Apple threatened with mass iPhone data wipe. A group of hackers is attempting to extort the world’s most valuable company. The group, which calls itself “Turkish Crime Family,” claims to have access to a large data set containing stolen iCloud email accounts and passwords. The hackers said they will reset millions of unsuspecting people’s iPhones unless their demands, including payments in Bitcoin or iTunes gift cards, are met by April 7th. If you’ve reused your iCloud password to protect other online accounts, it’s probably best to change these passwords and turn on two-factor authentication. (Motherboard, Fortune, ZDNet)

US to name North Korea in bank heist. Remember when $81 million was stolen from Bangladesh Bank’s account at the Federal Reserve Bank of New York last year? FBI investigators in Los Angeles and New York believe they know who’s responsible. U.S. prosecutors are reportedly building cases against Chinese middlemen who they believe helped the Hermit Kingdom direct the digital bank robbery. (Reuters, Wall Street Journal)

Google loses confidence in Symantec. The search giant said it would stop recognizing some security certificates, which verify the identity of websites, that are issued by Symantec. Google said that it unearthed “a continually increasing scope of misissuance” for Symantec that has affected as many as 30,000 certificates. Meanwhile, Symantec, whose certificate authorities validate nearly a third of the web, said Google’s claims were “exaggerated” and “irresponsible.” (Ars Technica, BBC News, SC MagazineGoogle blog)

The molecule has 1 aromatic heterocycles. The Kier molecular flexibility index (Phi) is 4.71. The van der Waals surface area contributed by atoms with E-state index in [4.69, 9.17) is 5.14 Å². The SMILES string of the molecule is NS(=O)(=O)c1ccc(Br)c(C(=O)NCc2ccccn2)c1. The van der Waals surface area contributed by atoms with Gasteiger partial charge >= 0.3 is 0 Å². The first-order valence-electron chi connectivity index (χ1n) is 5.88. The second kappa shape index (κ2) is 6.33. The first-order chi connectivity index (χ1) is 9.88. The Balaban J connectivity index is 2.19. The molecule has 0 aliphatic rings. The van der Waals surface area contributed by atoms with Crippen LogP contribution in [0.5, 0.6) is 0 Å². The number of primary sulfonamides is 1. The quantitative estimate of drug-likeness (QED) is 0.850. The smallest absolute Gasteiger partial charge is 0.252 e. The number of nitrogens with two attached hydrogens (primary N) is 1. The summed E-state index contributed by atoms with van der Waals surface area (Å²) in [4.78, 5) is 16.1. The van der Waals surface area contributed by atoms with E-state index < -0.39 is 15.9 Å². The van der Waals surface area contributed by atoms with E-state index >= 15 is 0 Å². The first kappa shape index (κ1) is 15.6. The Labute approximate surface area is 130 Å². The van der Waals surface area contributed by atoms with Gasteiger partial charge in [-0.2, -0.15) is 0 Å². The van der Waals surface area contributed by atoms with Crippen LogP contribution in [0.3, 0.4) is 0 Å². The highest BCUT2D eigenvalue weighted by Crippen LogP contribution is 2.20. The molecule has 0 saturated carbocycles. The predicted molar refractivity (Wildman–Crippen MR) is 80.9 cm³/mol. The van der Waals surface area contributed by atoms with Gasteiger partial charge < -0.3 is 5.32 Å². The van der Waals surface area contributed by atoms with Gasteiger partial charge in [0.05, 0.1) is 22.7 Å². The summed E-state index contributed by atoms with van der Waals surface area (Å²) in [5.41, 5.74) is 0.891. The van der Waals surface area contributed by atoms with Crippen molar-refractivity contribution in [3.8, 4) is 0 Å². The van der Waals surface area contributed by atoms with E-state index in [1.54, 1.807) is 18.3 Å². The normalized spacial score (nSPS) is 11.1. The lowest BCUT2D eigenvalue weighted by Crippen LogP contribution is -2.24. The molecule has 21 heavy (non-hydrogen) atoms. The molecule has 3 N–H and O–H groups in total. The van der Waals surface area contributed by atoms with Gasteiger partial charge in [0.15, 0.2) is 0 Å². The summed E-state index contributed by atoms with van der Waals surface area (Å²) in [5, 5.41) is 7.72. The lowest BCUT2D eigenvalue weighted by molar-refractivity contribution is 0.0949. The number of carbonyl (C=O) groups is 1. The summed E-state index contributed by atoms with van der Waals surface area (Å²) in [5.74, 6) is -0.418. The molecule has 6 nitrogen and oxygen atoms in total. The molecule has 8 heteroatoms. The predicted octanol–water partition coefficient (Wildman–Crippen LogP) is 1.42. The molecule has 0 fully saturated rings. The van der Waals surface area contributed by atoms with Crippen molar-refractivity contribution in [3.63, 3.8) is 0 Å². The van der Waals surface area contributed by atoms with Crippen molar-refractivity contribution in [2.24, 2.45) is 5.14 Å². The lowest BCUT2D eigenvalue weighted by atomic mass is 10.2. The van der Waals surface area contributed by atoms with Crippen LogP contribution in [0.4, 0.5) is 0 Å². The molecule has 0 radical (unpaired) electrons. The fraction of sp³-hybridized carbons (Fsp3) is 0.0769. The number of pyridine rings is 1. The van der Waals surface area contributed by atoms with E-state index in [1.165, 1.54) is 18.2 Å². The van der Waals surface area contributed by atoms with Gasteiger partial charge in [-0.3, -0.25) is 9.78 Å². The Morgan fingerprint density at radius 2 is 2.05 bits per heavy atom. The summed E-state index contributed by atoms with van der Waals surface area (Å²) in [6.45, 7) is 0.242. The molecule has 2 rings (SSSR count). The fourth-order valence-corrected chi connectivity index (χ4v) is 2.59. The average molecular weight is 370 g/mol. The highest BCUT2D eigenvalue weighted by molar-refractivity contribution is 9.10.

Google’s sorry for extremist ads. British banks, retailers, and other companies pulled advertising campaigns from Google sites after discovering them running alongside offensive content loaded with hate speech. Some of the brands that have pulled the plug include Marks & Spencer, Sainsbury’s, Argos, HSBC, RBS, McDonald’s, and AT&T. Google apologized for the placing ads near controversial content, while noting that it can be difficult to police network’s like YouTube, where people upload 400 hours of video every minute. (Reuters, Fortune)

Also, copy editors are sick of cyberattacks.

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ACCESS GRANTED

Fortune’s Michal Lev-Ram looks at why the military’s skunkworks division—the Defense Advanced Research Projects Agency, or DARPA—is interested in farm tech of all things.

Why would DARPA, which has funded projects like ballistic missile defense and surveillance drones, care about crops? The answer, while not totally obvious, actually makes a lot of sense. “One of the things we’ve seen is that regional unrest has been linked to circumstances that seem detached from national security—like the price of bread,” says Joseph Evans, a program manager in DARPA’s strategic technology office. “If we can get more accurate tools to predict famine, we can head off these types of situations with humanitarian versus military intervention.” Read more on Fortune.com.



ONE MORE THING

Inside one man’s double life as an FBI informant. In this gripping read, a pump-and-dump scammer gets recruited by the FBI to become a snitch. Then he goes rogue, again; this time double-crossing the FBI. Cool spy-tech within: the Feds equipped him with audio recording devices disguised as Starbucks gift cards and cameras hidden in the buttons of white dress shirts. (Bloomberg Businessweek)